The CLEAR key is used to denote print codes embedded in the text, with the following character interpreted by the printer driver to activate the function. The SuperScripsit user can program both the shifted and unshifted number keys to operate in conjunction with the CLEAR key to send up to 20 sequences of special printer codes. Menus

SuperScripsit calls up several menus to support user action such as opening a document, printing, or setting system parameters, and another pops up to offer options for Search. Seven screens of Help menus may be called in addition to the special Tab Help menu. Mini-menus appear for block actions, entering headers or footers, and Quick setting of line-spacing or margins. Most menus call for a simple response, but some require editing to establish new SuperScripsit default parameters. Form Letters

SuperScripsit contains a file merge capability which allows inserting of data from a variables file into the text for form letter production. For example, if the program encounters/NAME/in the letter it will insert the data from the NAME field in the variables file. One copy of the form letter will be printed for each record in the file. Profile III may be used to create variable data for merged form letters, or they may be written using SuperScripsit, with the variable field names entered as the first record. Documentation

Both the Figures training book and the Reference Manual are tabbed for quick access, and both are clearly written. The reference manual contains a copy of the Daisy Wheel II printer driver source code as an aid to Model III users who need to write a driver for their own printers. Model I users will need a bit of experience to write a driver, as the differences are not defined.

The training manual, cassette instructions, and sample text files on disk provide a painless introduction to SuperScripsit operation. Even a beginner in word processing will find that the course makes learning word processing easy following the one-step-at-a-time format. Emphasis is on the Daisy Wheel II, however, and users of other printers will miss many of the finest features of the program. Utilities

The program has a utility module to compress a SuperScripsit file to its minimum size, although there must be sufficient space on the disks to contain both versions simultaneously. Other utilities convert SuperScripsit files to ASCII and back again to retain compatibility with old Scripsit files and Basic programs saved with the A option.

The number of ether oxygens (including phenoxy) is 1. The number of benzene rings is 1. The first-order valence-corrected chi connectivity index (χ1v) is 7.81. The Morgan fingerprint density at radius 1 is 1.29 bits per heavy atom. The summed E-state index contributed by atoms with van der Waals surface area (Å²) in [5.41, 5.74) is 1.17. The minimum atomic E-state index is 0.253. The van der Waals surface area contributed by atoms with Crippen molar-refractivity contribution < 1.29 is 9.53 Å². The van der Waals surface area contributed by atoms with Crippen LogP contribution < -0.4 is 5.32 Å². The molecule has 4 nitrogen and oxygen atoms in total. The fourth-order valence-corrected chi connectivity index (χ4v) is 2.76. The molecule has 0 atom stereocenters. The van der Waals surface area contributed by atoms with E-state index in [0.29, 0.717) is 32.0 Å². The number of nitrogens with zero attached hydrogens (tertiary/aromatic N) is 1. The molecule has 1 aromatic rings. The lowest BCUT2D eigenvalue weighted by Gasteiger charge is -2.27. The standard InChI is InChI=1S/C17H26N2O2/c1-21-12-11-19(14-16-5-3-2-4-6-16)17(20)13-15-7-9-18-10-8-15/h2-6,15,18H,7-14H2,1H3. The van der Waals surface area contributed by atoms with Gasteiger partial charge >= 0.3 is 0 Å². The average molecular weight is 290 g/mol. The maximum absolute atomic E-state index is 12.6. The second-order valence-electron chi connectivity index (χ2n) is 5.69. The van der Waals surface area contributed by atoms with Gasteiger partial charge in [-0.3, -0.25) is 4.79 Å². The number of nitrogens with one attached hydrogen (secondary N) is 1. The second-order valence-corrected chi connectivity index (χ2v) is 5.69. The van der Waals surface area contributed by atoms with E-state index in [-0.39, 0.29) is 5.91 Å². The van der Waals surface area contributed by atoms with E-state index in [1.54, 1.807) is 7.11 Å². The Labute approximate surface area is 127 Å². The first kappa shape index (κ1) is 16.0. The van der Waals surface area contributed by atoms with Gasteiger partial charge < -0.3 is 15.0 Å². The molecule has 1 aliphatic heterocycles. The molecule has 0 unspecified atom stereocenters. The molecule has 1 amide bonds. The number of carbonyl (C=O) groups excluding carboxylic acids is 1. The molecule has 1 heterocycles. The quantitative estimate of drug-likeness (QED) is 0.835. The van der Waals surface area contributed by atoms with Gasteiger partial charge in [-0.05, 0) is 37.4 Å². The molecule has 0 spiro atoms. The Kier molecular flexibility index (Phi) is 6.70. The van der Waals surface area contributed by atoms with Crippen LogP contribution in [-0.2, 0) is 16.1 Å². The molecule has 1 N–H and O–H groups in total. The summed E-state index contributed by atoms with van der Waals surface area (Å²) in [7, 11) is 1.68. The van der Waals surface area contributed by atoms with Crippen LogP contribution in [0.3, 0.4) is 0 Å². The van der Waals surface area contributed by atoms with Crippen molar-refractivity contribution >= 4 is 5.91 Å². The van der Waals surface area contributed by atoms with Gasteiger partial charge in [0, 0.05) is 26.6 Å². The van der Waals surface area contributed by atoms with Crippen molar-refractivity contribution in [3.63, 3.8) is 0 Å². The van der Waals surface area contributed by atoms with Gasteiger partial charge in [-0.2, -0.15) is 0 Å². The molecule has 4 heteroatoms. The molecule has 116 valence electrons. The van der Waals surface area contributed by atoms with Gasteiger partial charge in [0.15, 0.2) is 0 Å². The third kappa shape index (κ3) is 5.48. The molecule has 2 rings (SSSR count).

The Proofread option uses the Scripsit Dictionary in a second drive on the Model III with a 73,000 word vocabulary. The Model I requires three drives and is limited to 34,000 words. The Warts

The SuperScripsit text buffer holds nearly 12,000 characters, and the text file is written to disk automatically when the buffer fills or when the user is ready to terminate the session. For safety's sake, the user may empty the buffer to disk at any time. Since SuperScripsit writes the file to disk as it grows, the length of a document is limited only by disk capacity, and with a second Model III 40-track, double density drive that quantity is awesome.

Manipulation of very large files is possible, but can be a slow process when dealing with more than 12,000 characters. The user must wait for the text to be read from and written to disk even to move from one end of the file to another. Old habits of dealing with small segments and then combining them for printing will have to be changed, for there is no way to merge even two small text files. Smaller segments must be stored one at a time as a block and later inserted into a second file.

SuperScripsit must be used without a write-protect tab. TRSDOS will write market blocks to drive 0 when identified for a move or copy, although text files may be identified to be written to other drives as a part of their file specification. The program has its own directory command. This is not supported on the Model I however, and my efforts to make SuperScripsit function with operating systems other than TRSDOS failed.

Surprisingly, three common features found in other word processors are absent: the program does not support keyboard entry during printing, nor does it allow chain printing of lengthy documents or support insertion of "boiler-plate" or standard paragraphs from disk. The more versatile delete commands found in other programs would be a blessing. Summary

But that's being picky, for SuperScripsit does just about everything and does it very well, indeed. Users can be certain that Tandy programmers or out-siders will quickly have patch programs on the market to provide the few features that SuperScripsit lacks as well as the added utilities that are only now beginning to appear to enhance older word processors.

The program truly is Scripsit in a blue cape: it's SuperScripsit.

Products: Tandy-Radio Shack SuperScripsit (data communication equipment)